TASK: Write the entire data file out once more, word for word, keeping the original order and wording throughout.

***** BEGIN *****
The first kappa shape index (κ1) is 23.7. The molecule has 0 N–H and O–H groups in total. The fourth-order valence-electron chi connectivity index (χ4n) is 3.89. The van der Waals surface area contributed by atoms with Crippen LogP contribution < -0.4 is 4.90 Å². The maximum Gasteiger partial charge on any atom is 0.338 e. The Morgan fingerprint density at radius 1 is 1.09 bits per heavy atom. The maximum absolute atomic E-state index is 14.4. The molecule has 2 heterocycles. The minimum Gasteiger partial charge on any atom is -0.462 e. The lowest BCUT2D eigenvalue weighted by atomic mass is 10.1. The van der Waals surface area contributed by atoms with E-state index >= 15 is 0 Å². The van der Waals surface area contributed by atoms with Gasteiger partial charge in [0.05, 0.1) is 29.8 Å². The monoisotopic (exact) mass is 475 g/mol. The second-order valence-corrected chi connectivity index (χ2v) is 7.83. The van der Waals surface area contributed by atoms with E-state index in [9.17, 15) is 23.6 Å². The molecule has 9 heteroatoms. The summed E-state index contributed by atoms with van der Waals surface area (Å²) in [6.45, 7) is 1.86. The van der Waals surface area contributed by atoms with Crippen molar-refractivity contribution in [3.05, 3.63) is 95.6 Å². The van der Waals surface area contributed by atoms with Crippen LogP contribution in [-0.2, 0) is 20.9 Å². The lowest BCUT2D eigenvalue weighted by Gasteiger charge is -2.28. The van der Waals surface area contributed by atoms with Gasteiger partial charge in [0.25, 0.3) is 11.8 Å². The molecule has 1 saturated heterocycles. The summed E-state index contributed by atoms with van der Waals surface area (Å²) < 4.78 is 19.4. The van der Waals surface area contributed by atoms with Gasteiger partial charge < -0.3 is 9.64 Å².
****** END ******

The first kappa shape index (κ1) is 23.7. The molecule has 0 N–H and O–H groups in total. The fourth-order valence-electron chi connectivity index (χ4n) is 3.89. The van der Waals surface area contributed by atoms with Crippen LogP contribution < -0.4 is 4.90 Å². The maximum Gasteiger partial charge on any atom is 0.338 e. The Morgan fingerprint density at radius 1 is 1.09 bits per heavy atom. The maximum absolute atomic E-state index is 14.4. The molecule has 2 heterocycles. The minimum Gasteiger partial charge on any atom is -0.462 e. The lowest BCUT2D eigenvalue weighted by atomic mass is 10.1. The van der Waals surface area contributed by atoms with E-state index >= 15 is 0 Å². The van der Waals surface area contributed by atoms with Gasteiger partial charge in [0.05, 0.1) is 29.8 Å². The monoisotopic (exact) mass is 475 g/mol. The second-order valence-corrected chi connectivity index (χ2v) is 7.83. The van der Waals surface area contributed by atoms with E-state index in [9.17, 15) is 23.6 Å². The molecule has 9 heteroatoms. The summed E-state index contributed by atoms with van der Waals surface area (Å²) in [6.45, 7) is 1.86. The van der Waals surface area contributed by atoms with Crippen molar-refractivity contribution in [3.05, 3.63) is 95.6 Å². The van der Waals surface area contributed by atoms with Crippen LogP contribution in [-0.2, 0) is 20.9 Å². The lowest BCUT2D eigenvalue weighted by Gasteiger charge is -2.28. The van der Waals surface area contributed by atoms with Gasteiger partial charge in [0.25, 0.3) is 11.8 Å². The molecule has 1 saturated heterocycles. The summed E-state index contributed by atoms with van der Waals surface area (Å²) < 4.78 is 19.4. The van der Waals surface area contributed by atoms with Gasteiger partial charge < -0.3 is 9.64 Å².